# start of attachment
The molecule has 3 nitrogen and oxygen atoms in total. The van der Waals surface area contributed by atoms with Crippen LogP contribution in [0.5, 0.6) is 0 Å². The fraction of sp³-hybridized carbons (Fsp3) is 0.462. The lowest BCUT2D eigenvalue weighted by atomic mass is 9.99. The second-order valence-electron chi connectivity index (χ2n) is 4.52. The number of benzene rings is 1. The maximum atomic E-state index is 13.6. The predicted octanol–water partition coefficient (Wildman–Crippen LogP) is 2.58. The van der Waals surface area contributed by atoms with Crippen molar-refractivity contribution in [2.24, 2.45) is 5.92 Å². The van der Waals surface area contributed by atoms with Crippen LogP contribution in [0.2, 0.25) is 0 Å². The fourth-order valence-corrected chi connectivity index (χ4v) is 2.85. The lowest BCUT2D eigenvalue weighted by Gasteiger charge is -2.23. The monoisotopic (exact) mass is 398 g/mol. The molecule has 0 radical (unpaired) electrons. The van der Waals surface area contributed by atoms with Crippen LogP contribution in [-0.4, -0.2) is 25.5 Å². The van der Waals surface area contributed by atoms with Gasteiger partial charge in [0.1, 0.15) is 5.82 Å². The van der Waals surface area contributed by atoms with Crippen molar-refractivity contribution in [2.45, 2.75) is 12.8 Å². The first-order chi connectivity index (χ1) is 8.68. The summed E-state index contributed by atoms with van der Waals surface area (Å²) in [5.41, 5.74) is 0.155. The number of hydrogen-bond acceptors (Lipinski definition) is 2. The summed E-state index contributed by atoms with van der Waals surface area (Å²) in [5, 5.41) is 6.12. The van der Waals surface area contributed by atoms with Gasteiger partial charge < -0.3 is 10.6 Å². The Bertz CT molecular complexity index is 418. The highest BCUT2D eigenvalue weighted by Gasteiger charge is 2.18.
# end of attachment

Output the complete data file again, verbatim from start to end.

The molecule has 3 nitrogen and oxygen atoms in total. The van der Waals surface area contributed by atoms with Crippen LogP contribution in [0.5, 0.6) is 0 Å². The fraction of sp³-hybridized carbons (Fsp3) is 0.462. The lowest BCUT2D eigenvalue weighted by atomic mass is 9.99. The second-order valence-electron chi connectivity index (χ2n) is 4.52. The number of benzene rings is 1. The maximum atomic E-state index is 13.6. The predicted octanol–water partition coefficient (Wildman–Crippen LogP) is 2.58. The van der Waals surface area contributed by atoms with Crippen molar-refractivity contribution in [2.24, 2.45) is 5.92 Å². The van der Waals surface area contributed by atoms with Crippen LogP contribution in [0.2, 0.25) is 0 Å². The fourth-order valence-corrected chi connectivity index (χ4v) is 2.85. The lowest BCUT2D eigenvalue weighted by Gasteiger charge is -2.23. The monoisotopic (exact) mass is 398 g/mol. The molecule has 0 radical (unpaired) electrons. The van der Waals surface area contributed by atoms with Crippen LogP contribution in [-0.4, -0.2) is 25.5 Å². The van der Waals surface area contributed by atoms with Gasteiger partial charge in [0.1, 0.15) is 5.82 Å². The van der Waals surface area contributed by atoms with Crippen molar-refractivity contribution in [2.45, 2.75) is 12.8 Å². The first-order chi connectivity index (χ1) is 8.68. The summed E-state index contributed by atoms with van der Waals surface area (Å²) in [5.41, 5.74) is 0.155. The number of hydrogen-bond acceptors (Lipinski definition) is 2. The summed E-state index contributed by atoms with van der Waals surface area (Å²) in [5, 5.41) is 6.12. The van der Waals surface area contributed by atoms with Gasteiger partial charge < -0.3 is 10.6 Å². The Bertz CT molecular complexity index is 418. The highest BCUT2D eigenvalue weighted by Gasteiger charge is 2.18.